Derry principal retires after 37 years in '˜most rewarding job in the world'
After 37 years service in schools across Derry, Catrina McFeely, principal of St. Paul's Primary School, Slievemore, has this week, stepped back from the blackboard, as she retires from 'the most rewarding job in the world.'
And Mrs. McFeely said she felt privileged to have taught over 1,000 pupils during her years in the teaching profession.
Born and bred in the Top of the Hill area of the city, Mrs McFeely started her career in the Holy Child P.S. in Creggan back in September 1980.
“I was there for two years and I absolutely loved it. It was the most fabulous school for children, a lovely haven for them to come in to through all the times of the Troubles.”
She later worked for a “short but happy” time at St John’s P.S. before securing a permanent post in Good Shepherd P.S. in the Waterside, where she was to spend the majority of her career.
“I was there for 28 years,” she recalled. “I was teaching P1 to P4, Foundation and Key Stage 1.
“I loved all the schools I have worked in and of course, I have a particular fondness for Good Shepherd because I was there for so long, and my own four girls all came through Good Shepherd Primary School.
“It was a big wrench for me leaving, but I was able to bring all the good practise I learned there over to St. Paul’s with me and coming to St Paul’s was the best decision I ever made.”
Catrina arrived at St Paul’s, in the heart of Galliagh, in September, 2011, and while it was an area she wasn’t all that familiar with back then, she is now very much part of the community.
“My first impression when I arrived was that it was so welcoming and friendly, not only from the staff but from the parents. It was a school at the heart of the community and I decided to make the best of that and I did a lot of work with welcoming the community into the school.”
This has included the FAST (Families and Schools Together) weekly programme involving parents coming into school with their children to do activities and strengthen relationships, with teachers and community partners also getting involved.
“One of the visions I had for the school was that the parents would value the importance of education, where it could take them and heighten their aspirations,” she said.
Back in 2011, St Paul’s had 119 pupils and 26 more in the nursery. Word of mouth about the many achievements and the sterling work that has been developed by staff and the wider community has helped boost numbers, with 172 children entering this year.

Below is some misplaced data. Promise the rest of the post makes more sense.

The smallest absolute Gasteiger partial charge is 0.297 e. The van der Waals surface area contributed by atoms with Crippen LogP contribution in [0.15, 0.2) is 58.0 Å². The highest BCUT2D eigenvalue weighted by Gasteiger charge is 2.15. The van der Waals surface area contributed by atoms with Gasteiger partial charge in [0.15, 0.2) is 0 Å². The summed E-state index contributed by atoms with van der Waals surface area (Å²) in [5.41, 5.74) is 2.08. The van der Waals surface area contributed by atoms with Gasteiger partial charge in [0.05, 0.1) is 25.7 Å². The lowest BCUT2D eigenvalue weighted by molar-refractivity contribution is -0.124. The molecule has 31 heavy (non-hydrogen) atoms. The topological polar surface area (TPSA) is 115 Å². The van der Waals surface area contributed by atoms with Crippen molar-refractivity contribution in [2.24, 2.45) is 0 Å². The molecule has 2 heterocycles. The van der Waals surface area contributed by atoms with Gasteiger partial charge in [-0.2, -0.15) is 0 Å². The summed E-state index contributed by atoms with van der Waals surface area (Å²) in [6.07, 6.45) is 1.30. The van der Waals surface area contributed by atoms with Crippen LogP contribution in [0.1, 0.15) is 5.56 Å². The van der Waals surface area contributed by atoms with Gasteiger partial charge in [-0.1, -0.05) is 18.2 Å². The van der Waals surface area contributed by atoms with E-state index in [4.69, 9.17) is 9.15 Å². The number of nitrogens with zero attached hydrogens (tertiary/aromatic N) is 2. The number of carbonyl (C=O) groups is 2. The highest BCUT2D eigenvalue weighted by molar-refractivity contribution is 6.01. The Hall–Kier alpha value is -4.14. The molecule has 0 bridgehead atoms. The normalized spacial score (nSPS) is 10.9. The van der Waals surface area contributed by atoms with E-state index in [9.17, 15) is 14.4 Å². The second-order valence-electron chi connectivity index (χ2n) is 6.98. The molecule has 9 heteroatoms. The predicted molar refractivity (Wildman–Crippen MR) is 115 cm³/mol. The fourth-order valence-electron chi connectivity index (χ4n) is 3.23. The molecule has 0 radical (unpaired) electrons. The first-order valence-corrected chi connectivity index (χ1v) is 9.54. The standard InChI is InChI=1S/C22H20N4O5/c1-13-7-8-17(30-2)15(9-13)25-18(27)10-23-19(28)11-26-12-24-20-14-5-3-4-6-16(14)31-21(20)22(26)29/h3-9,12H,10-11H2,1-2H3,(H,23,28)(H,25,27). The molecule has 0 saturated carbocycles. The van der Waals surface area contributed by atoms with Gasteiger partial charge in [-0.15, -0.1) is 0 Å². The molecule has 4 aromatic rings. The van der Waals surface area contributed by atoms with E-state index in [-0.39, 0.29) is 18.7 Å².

“We have had the Rights Respecting School Award Level 1 and we are now working towards Level 2, we have the Eco Flag, the FAST accreditation and our ‘Daily Mile’ accreditation working with different agencies.
“We are teaching them respect for each other and others and to respect their environment. We have a beautiful eco school garden that we have developed, with a bug hotel and pond, and we are also teaching the children to grow their own food and they have made salads and soups from the produce they have grown.
“We have two teachers, Anne McGuigan and Sean Fleming, who have given up their time to go to Zambia and we have a partnership there with Lusaka P.S, and our teachers created a garden there and brought them plants and tools. It’s teaching the children to respect each other and the needs of the world.
“One of the big things we have in the school that I am particularly proud of is our nurture rooms, the ‘Sunflower Rooms’, and we have a nurturing ethos throughout the school. The nurture rooms are there to help any children who need a wee bit of extra time and one-to-one support. It’s early intervention and it is aimed at our P2 children, to make sure no child is left behind.
“One of the advantages of having a school that has under 200 children is you that I know every single child by name, all the parents, and you know all the children’s needs.”
Catrina said she loves meeting former pupils and hearing about how they have done. And she describes teaching as “the most rewarding job in the world,” although she does add that at times it’s “a very, very tough job, very challenging, you work very hard.
“I really want to pay tribute to the staff here at St Paul’s. They are great examples of fabulous teachers, every one of them and great role models for the children as well. The school also has a very supportive Board of Governors.
“We do leads of initiatives through the school, we have the breakfast club, Irish dancing, zumba, karate, and we have a Let’s Play programme for two-year-olds and Families Connect, which came from FAST, where parents come in and do literacy and maths with their children.
“It is a real community school and I love a vibrant, energetic school and that is what we have got here.”
She said the main factor in her decision to retire is to spend more time with her husband Billy and daughters Erin, Sarah, Bronagh and Clodagh (who is herself now training to be a teacher). And then there little grand-daughter Isla.
“Isla is the daughter of Erin and Chris and she is the light of our lives at the minute.
“I couldn’t have done this job without the support of my family, especially my husband, because it is so time consuming.”
Catrina also plans to keep her hand in community and voluntary work in the future, having been involved over recent years with the Greater Shantallow Community Partnership, Greater Shantallow Community Arts, Off The Streets, St. Joseph’s Parish and Galliagh Women’s Group.
And she said she was delighted to passing on the reins to new principal, Gareth Blackery, who has been her deputy at the school.
“He knows and understands the children, families, the staff and communities coming in, and I’m sure he has great ideas of his own which will be brilliant as well.
“I’m looking forward to hearing all the future successes of St Paul’s PrimarySchool and I’m sure there will be many of them!”